Blasting Coyotes With Night Vision Scopes On Public Land Closer As Bill Clears Both Houses

A bill that would allow the use of spotlights, night vision, and infrared equipment to assist hunters in blowing up coyotes on public land moved one step closer. The bill passed the House last month and was approved by the Senate on Monday.

Mark Heinz

February 13, 20233 min read

Thermal coyote hunting 2 13 23
(Cowboy State Daily Staff)

Predator hunters are a step closer to being able to stalk at night on public lands after a bill that would allow it passed the Wyoming Senate by a hefty margin Monday. 

House Bill 104 passed the Wyoming House late last month and the Senate approved it 27-4 Monday. 

“No” votes came from Sen. Cale Case, R-Lander; Minority Whip Sen. Mike Gierau, D- Jackson; Sen. Chris Rothfuss, D-Laramie; and Sen. Charles Scott, R-Casper.

The measure would allow hunters to use artificial light, infrared equipment and night vision scopes to find and kill coyotes and other predatory animals on public lands. Those predator hunting practices are now allowed only on private land, with express permission from the landowner. 

Controversial Practice

The bill’s main sponsor, Rep. Jeremy Haroldson, R-Wheatland, and other proponents have argued that it’s needed to help bring coyotes under control. 

The wily canines frequently attack livestock and have also made a dent in Wyoming’s big game population by killing calf elk and deer fawns, they claim. Coyotes can be extremely elusive, so allowing them to be shot at night will give hunters a needed edge.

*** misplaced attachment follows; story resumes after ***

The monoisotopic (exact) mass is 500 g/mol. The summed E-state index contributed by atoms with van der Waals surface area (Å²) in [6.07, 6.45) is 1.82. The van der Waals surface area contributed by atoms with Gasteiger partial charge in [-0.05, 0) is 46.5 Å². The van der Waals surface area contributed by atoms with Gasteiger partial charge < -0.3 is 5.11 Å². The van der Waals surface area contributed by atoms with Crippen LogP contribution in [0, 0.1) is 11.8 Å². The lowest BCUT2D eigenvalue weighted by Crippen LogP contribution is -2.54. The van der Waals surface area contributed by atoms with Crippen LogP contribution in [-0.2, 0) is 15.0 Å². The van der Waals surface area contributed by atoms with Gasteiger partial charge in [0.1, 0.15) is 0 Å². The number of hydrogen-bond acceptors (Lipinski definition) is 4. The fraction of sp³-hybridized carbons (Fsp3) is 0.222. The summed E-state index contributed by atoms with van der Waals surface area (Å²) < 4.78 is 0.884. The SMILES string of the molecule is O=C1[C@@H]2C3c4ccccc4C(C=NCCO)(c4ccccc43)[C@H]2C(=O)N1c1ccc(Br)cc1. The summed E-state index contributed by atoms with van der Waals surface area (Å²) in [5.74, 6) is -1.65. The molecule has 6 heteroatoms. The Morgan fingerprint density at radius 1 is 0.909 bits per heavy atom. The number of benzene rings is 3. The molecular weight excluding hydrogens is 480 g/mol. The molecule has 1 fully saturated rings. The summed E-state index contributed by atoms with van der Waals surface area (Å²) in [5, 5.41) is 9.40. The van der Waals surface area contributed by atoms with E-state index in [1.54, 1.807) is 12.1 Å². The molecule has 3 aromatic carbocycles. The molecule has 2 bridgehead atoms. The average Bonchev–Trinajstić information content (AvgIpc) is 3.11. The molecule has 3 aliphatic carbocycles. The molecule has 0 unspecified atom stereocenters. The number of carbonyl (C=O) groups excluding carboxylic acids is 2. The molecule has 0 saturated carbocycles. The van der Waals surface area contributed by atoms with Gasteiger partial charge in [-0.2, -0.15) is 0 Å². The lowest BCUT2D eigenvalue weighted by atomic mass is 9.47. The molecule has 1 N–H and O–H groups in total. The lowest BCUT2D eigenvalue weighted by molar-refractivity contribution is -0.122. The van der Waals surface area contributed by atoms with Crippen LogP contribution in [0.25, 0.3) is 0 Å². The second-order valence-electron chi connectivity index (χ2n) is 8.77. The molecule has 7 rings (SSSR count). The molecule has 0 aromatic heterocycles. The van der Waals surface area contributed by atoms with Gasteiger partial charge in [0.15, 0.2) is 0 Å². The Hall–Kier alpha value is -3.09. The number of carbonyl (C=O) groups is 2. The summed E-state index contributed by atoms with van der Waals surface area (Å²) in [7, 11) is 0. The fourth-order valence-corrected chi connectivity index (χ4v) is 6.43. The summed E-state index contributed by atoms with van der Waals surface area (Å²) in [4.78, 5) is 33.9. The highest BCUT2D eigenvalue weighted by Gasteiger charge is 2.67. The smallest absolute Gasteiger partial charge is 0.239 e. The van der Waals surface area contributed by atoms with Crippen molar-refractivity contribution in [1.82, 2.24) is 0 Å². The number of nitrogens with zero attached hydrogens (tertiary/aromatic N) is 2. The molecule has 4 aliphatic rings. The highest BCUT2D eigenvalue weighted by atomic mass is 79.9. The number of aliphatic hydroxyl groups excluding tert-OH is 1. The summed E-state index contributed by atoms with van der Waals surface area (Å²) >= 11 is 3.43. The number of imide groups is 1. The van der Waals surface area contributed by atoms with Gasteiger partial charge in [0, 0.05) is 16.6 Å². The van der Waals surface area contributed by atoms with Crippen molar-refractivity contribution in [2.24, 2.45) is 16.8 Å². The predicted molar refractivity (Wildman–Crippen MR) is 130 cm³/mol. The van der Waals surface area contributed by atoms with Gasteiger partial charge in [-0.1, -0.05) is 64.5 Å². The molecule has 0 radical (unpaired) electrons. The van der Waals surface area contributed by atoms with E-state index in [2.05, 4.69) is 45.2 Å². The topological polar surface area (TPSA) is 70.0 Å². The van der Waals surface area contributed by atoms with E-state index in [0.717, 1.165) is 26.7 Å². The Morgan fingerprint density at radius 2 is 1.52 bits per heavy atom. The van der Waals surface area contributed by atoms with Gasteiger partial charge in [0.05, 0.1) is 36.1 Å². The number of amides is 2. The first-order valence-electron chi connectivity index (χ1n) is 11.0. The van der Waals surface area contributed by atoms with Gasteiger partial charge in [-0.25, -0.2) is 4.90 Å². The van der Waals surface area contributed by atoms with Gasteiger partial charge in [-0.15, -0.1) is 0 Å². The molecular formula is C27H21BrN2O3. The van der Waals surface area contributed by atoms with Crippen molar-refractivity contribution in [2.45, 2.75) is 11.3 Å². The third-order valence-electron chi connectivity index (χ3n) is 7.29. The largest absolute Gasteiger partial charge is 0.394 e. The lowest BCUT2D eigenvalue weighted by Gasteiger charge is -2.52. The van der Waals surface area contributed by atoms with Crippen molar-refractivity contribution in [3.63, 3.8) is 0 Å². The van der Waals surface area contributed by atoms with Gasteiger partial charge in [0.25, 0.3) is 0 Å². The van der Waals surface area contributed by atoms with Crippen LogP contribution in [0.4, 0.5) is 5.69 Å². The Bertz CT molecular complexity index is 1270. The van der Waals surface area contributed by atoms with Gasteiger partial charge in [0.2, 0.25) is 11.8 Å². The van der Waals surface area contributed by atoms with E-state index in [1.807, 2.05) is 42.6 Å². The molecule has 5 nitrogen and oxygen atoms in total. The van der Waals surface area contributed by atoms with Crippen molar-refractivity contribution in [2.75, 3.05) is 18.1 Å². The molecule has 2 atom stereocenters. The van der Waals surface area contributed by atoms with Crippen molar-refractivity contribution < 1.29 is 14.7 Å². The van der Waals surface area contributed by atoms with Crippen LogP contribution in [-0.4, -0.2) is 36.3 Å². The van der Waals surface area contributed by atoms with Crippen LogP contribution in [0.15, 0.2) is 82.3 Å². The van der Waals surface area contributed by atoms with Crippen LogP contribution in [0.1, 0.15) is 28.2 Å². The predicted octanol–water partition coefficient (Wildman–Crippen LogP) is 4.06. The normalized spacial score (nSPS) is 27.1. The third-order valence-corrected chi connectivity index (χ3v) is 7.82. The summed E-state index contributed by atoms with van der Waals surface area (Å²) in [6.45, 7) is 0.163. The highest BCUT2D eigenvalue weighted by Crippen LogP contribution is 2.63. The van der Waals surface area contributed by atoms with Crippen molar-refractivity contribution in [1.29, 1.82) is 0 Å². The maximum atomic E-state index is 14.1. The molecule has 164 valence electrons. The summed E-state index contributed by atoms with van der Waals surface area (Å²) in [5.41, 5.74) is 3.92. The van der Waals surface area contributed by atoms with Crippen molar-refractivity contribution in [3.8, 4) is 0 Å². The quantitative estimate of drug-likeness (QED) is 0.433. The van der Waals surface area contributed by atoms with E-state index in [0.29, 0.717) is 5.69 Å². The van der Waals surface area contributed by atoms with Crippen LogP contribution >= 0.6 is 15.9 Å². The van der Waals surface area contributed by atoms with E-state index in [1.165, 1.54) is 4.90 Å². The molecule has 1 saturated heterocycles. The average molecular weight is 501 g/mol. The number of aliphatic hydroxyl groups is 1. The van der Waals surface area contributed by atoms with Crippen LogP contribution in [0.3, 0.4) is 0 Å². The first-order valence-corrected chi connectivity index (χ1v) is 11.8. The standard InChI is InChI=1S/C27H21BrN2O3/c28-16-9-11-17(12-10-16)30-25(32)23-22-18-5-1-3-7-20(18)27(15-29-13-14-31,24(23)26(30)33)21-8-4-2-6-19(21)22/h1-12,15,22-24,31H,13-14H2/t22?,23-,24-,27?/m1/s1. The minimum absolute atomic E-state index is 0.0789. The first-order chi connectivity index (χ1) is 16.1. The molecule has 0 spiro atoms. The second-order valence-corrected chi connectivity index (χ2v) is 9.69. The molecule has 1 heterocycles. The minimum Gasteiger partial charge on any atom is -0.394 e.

However, some predator advocates have argued against the random killing of coyotes. They say that killing dominant coyotes near farms and ranches can cause lesser animals to rush in and start attacking stock. It’s also been argued that indiscriminate killing just prompts female coyotes to have bigger litters. 

That’s the gist of claims made by researchers such as Robert Crabtree, a research associate at the University of Montana.

Safety Concerns? 

During committee testimony over HB 104, detractors said that turning hunters loose with night vision on public land could also cause safety concerns. Even with night vision equipment, hunters might not be able to see what’s behind their targets. 

But proponents of the bill said that numerous other states, including all those bordering Wyoming, currently allow night vision predator hunting, and there haven’t been any accidental shootings, property damage or other problems because of it.

Anything But Cheap

Night vision hunting has been widely used for pest control in other areas. It’s a favored method for culling destructive feral hogs in Texas and other states. Chances seem slim that Wyoming hunters will ever get the chance to go infrared on rogue pigs here, although feral swine have started showing up in neighboring states. 

Meanwhile, anybody wishing to try nighttime coyote hunting, should HB 104 be signed into law, might want to make an appointment with their favorite loan officer. 

Even lower-end night vision scopes can cost thousands of dollars, some who testified on the bill said. Avid Wyoming coyote hunter said he spent roughly $15,000 outfitting himself for night hunting on parcels of private land where he has permission to do so. 

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Mark Heinz

Outdoors Reporter